Tuesday, October 12, 2010

International Struggle to Free Mumia Abu-Jamal: EU Asked to Address Political Prisoner’s Plight

From freedomarchives.org:
From:  Pan-African News Wire

Hearing set for November 9 while supporters remain on world-wide alert

By Abayomi Azikiwe
Editor, Pan-African News Wire
News Analysis

On November 9, 2010 a critical hearing is scheduled in the nearly three decade-old case of journalist and activist Mumia Abu-Jamal, who still sits on death row in the state of Pennsylvania. Mumia was severely wounded and arrested on December 9, 1981 in Philadelphia and was later charged, tried and convicted of the murder of police officer Daniel Faulkner.

A grossly unjust prosecution was carried out against Mumia in 1982 and he was convicted of murder and given the death penalty. His case has been appealed over the years, where although the death sentence was overturned, repeated efforts by the prosecution have attempted to re-institute the penalty and carry out an execution.

Resulting from a January 19, 2010 ruling by the U.S. Supreme Court, the U.S. Court of Appeals in the Third Circuit was ordered to reconsider the 2001 and 2008 decisions that rescinded the death penalty in Abu-Jamal’s case. There is an ongoing campaign by law-enforcement agencies across the country to pressure the court system into carrying out the execution of Mumia.

An international defense campaign for both the freedom of Abu-Jamal and for the elimination of the death penalty in the United States has grown since the early 1980s. The International Concerned Family and Friends of Mumia Abu-Jamal, MOVE and other organizations have been consistent over the years in not only saving the life of this award-winning writer and hero to millions around the globe, but in raising the profile of other political prisoners incarcerated in the U.S.

There were two death warrants signed against Mumia: one in 1995 and another in 1999. Both warrants were stayed by the courts after both national and international campaigns were waged to save the life of this former Black Panther Party leader and supporter of the MOVE organization.

During the struggle to stop the execution of Mumia in 1995 and 1999 people were mobilized in his defense from all over the U.S. and the world. A key element in building massive support for overturning the death sentence and demanding his release was the role played by activists, journalists, trade unionists, intellectuals and political officials in Western Europe, Africa, Japan and other parts of the globe.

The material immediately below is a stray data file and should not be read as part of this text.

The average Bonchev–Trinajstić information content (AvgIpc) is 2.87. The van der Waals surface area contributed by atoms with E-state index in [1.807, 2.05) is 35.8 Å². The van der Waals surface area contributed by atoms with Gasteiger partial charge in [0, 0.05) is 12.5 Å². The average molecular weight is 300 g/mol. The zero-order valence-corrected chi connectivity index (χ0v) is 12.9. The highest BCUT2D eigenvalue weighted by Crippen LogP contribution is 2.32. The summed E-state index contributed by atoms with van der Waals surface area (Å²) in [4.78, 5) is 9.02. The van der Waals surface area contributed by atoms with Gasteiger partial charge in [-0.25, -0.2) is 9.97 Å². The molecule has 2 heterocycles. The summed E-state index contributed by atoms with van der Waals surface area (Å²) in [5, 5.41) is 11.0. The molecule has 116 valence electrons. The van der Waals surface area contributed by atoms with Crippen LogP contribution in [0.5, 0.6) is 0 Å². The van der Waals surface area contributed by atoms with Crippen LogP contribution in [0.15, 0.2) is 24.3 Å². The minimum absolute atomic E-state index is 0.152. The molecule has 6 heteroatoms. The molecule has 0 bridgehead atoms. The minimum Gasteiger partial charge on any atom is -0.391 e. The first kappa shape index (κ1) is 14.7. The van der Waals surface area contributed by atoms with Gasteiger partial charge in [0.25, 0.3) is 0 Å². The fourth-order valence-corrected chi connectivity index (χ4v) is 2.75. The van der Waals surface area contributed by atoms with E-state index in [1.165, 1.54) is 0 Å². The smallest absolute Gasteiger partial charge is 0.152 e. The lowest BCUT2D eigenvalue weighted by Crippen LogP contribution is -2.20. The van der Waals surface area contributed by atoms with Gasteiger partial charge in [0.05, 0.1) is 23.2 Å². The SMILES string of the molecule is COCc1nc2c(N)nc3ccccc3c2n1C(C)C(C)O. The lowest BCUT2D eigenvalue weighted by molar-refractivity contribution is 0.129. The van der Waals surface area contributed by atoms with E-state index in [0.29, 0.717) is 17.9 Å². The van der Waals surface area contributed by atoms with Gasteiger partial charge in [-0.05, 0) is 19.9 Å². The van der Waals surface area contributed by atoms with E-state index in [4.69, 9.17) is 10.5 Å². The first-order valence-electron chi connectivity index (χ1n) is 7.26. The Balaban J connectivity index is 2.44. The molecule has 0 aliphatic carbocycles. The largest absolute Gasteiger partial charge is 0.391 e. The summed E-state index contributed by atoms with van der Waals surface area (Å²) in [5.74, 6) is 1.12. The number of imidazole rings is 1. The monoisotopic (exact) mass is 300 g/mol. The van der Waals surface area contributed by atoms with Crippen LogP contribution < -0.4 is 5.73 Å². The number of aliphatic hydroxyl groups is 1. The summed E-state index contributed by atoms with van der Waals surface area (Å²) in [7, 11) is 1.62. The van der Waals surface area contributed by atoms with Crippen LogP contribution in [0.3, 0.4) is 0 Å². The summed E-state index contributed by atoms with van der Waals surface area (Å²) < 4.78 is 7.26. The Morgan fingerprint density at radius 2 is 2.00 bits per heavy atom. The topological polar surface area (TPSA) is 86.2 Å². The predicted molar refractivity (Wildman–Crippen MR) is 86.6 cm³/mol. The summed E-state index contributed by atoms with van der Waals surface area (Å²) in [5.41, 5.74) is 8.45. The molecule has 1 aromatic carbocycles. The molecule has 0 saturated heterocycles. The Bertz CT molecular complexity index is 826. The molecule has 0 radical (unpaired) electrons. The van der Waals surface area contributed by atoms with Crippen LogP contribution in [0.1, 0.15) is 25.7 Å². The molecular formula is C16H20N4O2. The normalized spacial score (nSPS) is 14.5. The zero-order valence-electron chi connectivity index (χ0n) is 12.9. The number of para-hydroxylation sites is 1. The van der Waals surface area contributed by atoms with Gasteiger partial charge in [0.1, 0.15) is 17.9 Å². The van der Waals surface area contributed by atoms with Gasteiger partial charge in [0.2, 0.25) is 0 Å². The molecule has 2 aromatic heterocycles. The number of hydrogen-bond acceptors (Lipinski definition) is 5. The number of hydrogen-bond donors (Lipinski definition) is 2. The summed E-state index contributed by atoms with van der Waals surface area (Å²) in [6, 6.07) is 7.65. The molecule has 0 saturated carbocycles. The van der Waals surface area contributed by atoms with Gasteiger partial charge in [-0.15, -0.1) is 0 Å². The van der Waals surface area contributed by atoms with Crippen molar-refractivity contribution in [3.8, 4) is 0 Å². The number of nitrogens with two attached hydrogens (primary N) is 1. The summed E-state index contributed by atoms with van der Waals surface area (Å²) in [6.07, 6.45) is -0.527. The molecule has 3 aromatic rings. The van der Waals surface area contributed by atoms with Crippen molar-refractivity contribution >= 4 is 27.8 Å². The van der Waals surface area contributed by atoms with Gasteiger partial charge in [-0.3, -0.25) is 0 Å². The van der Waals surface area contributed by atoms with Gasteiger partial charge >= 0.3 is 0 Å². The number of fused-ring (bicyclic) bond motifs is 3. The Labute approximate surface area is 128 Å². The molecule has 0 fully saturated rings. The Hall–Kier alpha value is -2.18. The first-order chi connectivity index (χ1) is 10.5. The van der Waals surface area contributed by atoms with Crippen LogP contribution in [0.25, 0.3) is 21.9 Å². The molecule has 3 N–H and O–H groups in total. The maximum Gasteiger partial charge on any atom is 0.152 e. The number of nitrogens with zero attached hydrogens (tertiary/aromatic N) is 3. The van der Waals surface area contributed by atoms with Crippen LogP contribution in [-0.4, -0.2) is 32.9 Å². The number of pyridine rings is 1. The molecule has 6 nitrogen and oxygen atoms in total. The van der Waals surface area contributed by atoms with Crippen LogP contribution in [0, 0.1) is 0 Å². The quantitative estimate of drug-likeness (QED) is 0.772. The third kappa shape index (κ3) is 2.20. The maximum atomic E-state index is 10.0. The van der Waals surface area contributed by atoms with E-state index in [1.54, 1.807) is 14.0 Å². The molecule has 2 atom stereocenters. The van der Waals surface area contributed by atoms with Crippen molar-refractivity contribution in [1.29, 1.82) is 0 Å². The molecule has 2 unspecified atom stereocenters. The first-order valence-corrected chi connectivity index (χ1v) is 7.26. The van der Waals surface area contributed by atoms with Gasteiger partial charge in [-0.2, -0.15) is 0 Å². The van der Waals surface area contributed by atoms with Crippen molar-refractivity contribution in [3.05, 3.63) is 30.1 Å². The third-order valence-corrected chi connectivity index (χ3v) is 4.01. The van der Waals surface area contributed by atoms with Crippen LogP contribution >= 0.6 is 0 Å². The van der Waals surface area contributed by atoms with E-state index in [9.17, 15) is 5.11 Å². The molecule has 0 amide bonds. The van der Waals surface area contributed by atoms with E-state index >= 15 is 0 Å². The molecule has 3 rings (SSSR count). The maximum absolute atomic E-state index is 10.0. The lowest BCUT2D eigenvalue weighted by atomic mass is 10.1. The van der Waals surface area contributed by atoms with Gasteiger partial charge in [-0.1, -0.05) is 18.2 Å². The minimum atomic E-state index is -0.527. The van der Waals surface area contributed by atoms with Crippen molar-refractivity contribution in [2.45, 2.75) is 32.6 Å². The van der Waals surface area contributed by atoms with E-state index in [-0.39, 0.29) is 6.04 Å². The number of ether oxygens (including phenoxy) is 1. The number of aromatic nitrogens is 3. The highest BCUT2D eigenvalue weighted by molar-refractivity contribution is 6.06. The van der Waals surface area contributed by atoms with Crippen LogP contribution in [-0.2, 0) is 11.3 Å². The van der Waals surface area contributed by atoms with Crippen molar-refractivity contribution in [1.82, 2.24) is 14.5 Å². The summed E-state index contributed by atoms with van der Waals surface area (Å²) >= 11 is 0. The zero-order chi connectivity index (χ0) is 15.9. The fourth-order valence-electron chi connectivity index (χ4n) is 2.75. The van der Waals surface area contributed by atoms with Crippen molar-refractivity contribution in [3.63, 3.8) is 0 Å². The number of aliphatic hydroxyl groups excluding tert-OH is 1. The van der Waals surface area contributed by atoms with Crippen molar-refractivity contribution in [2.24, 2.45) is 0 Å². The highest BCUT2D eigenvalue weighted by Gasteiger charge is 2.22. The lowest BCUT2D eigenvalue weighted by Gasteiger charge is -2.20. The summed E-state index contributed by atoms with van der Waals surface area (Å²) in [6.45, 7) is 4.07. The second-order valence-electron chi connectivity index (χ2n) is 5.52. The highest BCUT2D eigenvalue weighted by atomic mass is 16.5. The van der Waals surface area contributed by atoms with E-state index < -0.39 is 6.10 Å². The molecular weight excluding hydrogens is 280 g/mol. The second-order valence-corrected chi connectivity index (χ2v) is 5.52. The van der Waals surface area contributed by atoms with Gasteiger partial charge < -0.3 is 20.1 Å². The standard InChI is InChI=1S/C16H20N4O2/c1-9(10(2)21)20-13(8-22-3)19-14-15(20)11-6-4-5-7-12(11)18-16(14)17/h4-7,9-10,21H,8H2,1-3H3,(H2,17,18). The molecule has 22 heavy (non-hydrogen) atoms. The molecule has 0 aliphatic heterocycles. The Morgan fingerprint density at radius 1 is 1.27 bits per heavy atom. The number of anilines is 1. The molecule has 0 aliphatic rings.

Leading figures such as former South African President Nelson Mandela and his ruling African National Congress, along with former Archbishop Desmond Tutu, came out in support of Mumia and demanded that the scheduled execution be stopped. These developments took place in the immediate aftermath of the defeat of the racist apartheid systems in South Africa and Namibia in which people in the U.S. and all over the world had participated.

Mumia’s articles, interviews and books were published in numerous countries and served to win further support for his release as well as the abolition of the death penalty in the United States, which has for over a century been implemented in a racist and class-oriented manner. In specific reference to Mumia’s case, the fact that he had been a leading member of the Black Panther Party in Philadelphia was used in the penalty phase of his trial in order to place him on death row in Pennsylvania.

Mumia had also been a staunch critic of the police in Philadelphia where numerous complaints of brutality and misconduct were leveled over the years. On August 8, 1978, when the MOVE organization was attacked at their residence, he sought through his journalism to vindicate the 9 members who had been arrested, charged and convicted in the murder of a police officer killed in the law-enforcement operation.

European Union Discusses Mumia’s Case

The death penalty in the United States has gained attention in recent weeks due to the execution of two mentally-disabled inmates Teresa Lewis of Virginia and Holly Wood of Alabama.   At present 35 states in the U.S. still have the death penalty, although 4 have not carried out any executions since 1976 when the practice was re-instituted after it was overturned in 1972.

In 2009 there was an increase in executions in the U.S. to 52 persons killed by the state through capital punishment. The Obama administration is not opposed to the death penalty and has not spoken out in regard to the most recent executions in Alabama and Virginia.

The European Union foreign affairs head Catherine Ashton was urged recently to raise the death penalty in the United States along with the current plight of Mumia Abu-Jamal. In a European Parliamentary debate on October 6, Danish MEP Soren Sondergaard stated that he “deplored “ the execution of defenseless inmates including Mumia

Sondergaard also noted that “The death penalty itself is a crime. But it is often more than that; waiting on death row in miserable conditions for years is torture. Capital punishment is also a form of terror, used to frighten people from resisting oppression and dictatorship.”

The European Parliament member went on to say that “African-American journalist Mumia Abu-Jamal -- the voice of the voiceless—is a key symbol of struggle against the death penalty. For nearly 30 years he has sat on death row, convicted in a trial notable for its errors and racism.

“High representative Ashton should raise the case with U.S. authorities—in the fight against the death penalty there is no room for double standards. In the fight against the death penalty there applies only one standard: unconditional rejection.” (Article by Martin Banks, October 7)

In a resolution that had already passed on October 2, the European Parliament went on record opposing the executions of both Mumia Abu-Jamal and Troy Davis of Georgia. Davis’ case has also won international support. Nonetheless, Davis too remains on death row for a crime he did not commit.

German Left Party delegate Sabine Loesing, who was active in passing the October 2 resolution opposing the death penalty and specifically mentioning Mumia Abu-Jamal and Troy Davis, was pleased that the document was adopted with broad support. Losesing also said that she would make sure that adequate pressure be placed on the EU foreign affairs office of Catherine Ashton to raise this issue during meetings with the Obama administration.